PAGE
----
To determine what percentage of your horse’s lineage is Foundation, you must subtract out the outcross, which will primarily be Saddle bred. On the Allbreed site, the horse’s breed is listed under its name. The most common Saddle bred ancestor for today’s Morgans is Upwey King Peavine. He was registered as a Morgan, but his parents were both registered Saddle bred, and so we count him as a Saddle bred outcross. He is behind some very widely used horses, including Upwey Ben Don and Waseeka’s Nocturne, so if you are familiar with Morgan bloodlines, you will know which lines in your horse’s pedigree to look most closely at.[Other names to watch for are Hudson, Admiral Denmark, Polly Forrest, Forest Whirlwind, Barrymore McDonald, Rex McDonald, and Rex Peavine. Remember, the first registered non-Morgan you encounter is the “Marker” for where the outcrossing began. So to discover the outcross, you follow each line of your horse’s pedigree back to 1930. When you find a non-Morgan ancestor, note in which generation the outcross occurs. Do this for each line of your horse’s pedigree.

When you have your totals, use the following chart to figure out what percentages to subtract. I have rounded them to the nearest tenth, for the sake of making them easier to use:

Generations Back Percentage Multiplier












Example: Your horse has three crosses to Upwey King Peavine in the 8th generation. You would multiply 0.4% by 3, and find that that accounted for 1.2%. If your horse also has two crosses to UKP in the 7th generation, you would multiply 0.8% by 2, and have 1.6%. You then add the totals, and subtract 2.8% from 100%, which represents the total of blood behind your horse. You would find that this horse is 97.2% foundation, which is qualifies him as high-percentage. A horse can have several outcross and still be considered high-percentage. A lot depends on how far back in the pedigree the crosses occur. An outcross only 5 or 6 generations back changes the percentage more rapidly.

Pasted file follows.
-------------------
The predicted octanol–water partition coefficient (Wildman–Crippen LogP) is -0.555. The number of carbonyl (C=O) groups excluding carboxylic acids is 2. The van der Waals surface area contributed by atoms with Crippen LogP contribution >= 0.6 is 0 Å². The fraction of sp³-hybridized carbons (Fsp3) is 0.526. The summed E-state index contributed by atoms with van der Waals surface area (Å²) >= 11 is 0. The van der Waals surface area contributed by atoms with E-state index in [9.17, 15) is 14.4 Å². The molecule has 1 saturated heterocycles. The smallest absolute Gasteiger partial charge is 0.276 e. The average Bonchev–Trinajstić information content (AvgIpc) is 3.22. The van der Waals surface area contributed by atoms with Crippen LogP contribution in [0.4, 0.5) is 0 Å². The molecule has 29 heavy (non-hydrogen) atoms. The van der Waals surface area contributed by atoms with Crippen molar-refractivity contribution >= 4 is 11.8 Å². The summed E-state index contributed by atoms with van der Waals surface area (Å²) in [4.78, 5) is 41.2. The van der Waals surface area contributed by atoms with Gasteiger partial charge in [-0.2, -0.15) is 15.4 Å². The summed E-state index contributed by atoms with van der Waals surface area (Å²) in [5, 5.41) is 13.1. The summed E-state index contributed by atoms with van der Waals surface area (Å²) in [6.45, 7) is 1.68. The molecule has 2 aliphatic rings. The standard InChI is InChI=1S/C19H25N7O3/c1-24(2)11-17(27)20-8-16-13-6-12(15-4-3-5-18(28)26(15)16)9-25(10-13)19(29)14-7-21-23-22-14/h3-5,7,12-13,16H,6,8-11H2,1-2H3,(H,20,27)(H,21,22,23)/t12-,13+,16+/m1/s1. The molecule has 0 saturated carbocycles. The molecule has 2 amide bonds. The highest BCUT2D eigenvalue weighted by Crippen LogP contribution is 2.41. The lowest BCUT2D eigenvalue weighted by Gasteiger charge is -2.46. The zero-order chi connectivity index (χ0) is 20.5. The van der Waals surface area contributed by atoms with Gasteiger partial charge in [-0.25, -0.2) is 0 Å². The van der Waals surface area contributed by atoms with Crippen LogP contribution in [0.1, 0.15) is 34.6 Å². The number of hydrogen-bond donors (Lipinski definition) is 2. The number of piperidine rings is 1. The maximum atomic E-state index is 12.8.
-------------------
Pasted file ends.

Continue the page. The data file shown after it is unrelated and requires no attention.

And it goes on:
If your horse is below the “high-percentage” benchmark, he or she still may be a lovely and typed Morgan. He just would not qualify as “high-percentage” foundation, as he was likely bred for a show horse or other use in which the Saddle bred blood is valued. As preservationists, however, and many of us are breeders, we are interested in preserving as much of the Foundation Morgan blood as possible, and that is why avoiding the outcross is important.

If you have trouble figuring out how to determine your horse’s percentage, and you are a Cornerstone member, you are welcome to email his or her FULL REGISTERED NAME to, and we will be happy to help you.

Are foundation or high percent foundation mostly western working horses?

NO foundation and high % foundation horses do it all and many do many different disciplines well. Most are very versatile. Champions in driving, CDE, jumping, hunt, western, western working including ranch work, dressage at all levels from Intro to Grand Prix and the best all around family and trail horse.